Le Vent du Nord – new album

Le Vent Du Nord

Long ago, Samuel de Champlain, the French explorer of what is now Eastern Canada, had a dream: that in the new territory he had explored, all might raise their voices together, indigenous and European, of all faiths, a chorus of different perspectives, cultures, and ideas. It was a dream forgotten, deferred, but one that resonates with where Canadians find themselves now.

Le Vent du Nord, feisty torch bearers of Quebecois traditional music, bring this dream (‘Le Pays de Samuel’) and others to life on Territoires (Borealis Records) the group’s richest, most intriguing album to date. From the plight of New France (‘Louisbourg’) to progressive social changes (‘Evolution Tranquille’) a nod to the mid-century quiet revolution that led to Quebec’s rebirth, from mysterious monsters (‘Chaousaro’) to love’s yearnings (‘Le Soir Arrive’), the now five-person ensemble travels far and wide.

“We wanted to explore the quest for territories, physical or internal, or territories that don’t exist yet,” says fiddler Olivier Demers. “They are also impressions, colours and sentiments, a way of feeling, extreme joy or deep sadness.” The new album has sparked an entirely new show around these themes, a show that will be showcased at Folk Alliance International in Montreal. (the band was awarded Folk Artist of the Year at FAI in 2006!)

Le Vent du Nord’s dream has always been to bring a contemporary, highly original sensibility to the songs and melodies preserved in archives or treasured in family troves. Through thoughtful engagement with songs’ stories and artful arrangements, the ensemble pushes Quebec folk music forward, with an ear open to the world and its current travails. This means finding timely messages in long-lost tales, crafting tight and moving vocal harmonies, and getting whirling dance tunes still cherished in many towns and families to groove hard.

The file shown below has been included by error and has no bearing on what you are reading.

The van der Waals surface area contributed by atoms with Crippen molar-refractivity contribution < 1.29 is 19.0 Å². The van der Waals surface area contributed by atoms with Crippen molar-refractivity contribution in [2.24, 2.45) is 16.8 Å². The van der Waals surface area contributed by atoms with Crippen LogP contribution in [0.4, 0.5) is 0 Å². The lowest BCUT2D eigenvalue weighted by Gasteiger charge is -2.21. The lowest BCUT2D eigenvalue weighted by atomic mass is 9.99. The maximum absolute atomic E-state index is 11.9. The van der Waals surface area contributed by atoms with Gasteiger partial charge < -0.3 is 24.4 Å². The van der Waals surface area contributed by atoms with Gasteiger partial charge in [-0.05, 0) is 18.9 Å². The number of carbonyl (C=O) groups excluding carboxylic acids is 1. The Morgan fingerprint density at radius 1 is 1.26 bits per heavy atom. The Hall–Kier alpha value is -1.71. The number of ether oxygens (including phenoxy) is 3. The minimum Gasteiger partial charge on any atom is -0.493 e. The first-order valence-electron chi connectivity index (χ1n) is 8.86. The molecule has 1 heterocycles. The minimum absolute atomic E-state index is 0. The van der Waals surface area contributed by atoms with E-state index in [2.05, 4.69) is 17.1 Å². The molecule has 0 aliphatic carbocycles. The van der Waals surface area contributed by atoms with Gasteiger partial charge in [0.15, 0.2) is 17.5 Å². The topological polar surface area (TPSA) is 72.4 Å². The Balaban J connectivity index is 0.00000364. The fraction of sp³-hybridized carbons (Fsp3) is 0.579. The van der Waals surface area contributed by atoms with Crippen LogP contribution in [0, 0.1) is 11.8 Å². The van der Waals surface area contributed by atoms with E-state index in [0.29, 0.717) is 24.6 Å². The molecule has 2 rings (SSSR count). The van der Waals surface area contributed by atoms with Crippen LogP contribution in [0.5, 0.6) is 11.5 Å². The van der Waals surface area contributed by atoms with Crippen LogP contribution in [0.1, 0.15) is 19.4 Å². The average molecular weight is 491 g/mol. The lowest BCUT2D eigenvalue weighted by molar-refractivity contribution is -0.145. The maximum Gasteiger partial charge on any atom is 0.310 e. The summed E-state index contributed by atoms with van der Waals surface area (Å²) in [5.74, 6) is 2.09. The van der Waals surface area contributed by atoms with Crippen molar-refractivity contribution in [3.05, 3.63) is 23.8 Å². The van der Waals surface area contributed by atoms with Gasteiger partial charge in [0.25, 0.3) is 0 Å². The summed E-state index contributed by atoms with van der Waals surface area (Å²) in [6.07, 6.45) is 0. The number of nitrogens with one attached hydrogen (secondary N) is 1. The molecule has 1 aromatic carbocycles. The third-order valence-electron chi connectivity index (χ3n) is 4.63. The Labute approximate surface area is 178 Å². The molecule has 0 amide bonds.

“We’re really added a bit of groovy stuff to this album,” says fiddler and foot tapper André Brunet, who recently joined the group after years with Quebecois legends La Bottine Souriante,“and several songs have a riff with a bouzouki and bass. We’ve left things more open, skipping the answers in the traditional call and response sections and putting a bit of effects on the lead vocal. The sound turned out really rich.”

The richness has developed noticeably over time. With nearly 2,000 concerts, two Juno Awards, hundreds of tours across the globe, and ten albums to their credit, the band has had time to come into its own. “We are proud to call ourselves an established ensemble,” says Demers. “We’re mature and are creating at the peak of our confidence and power.”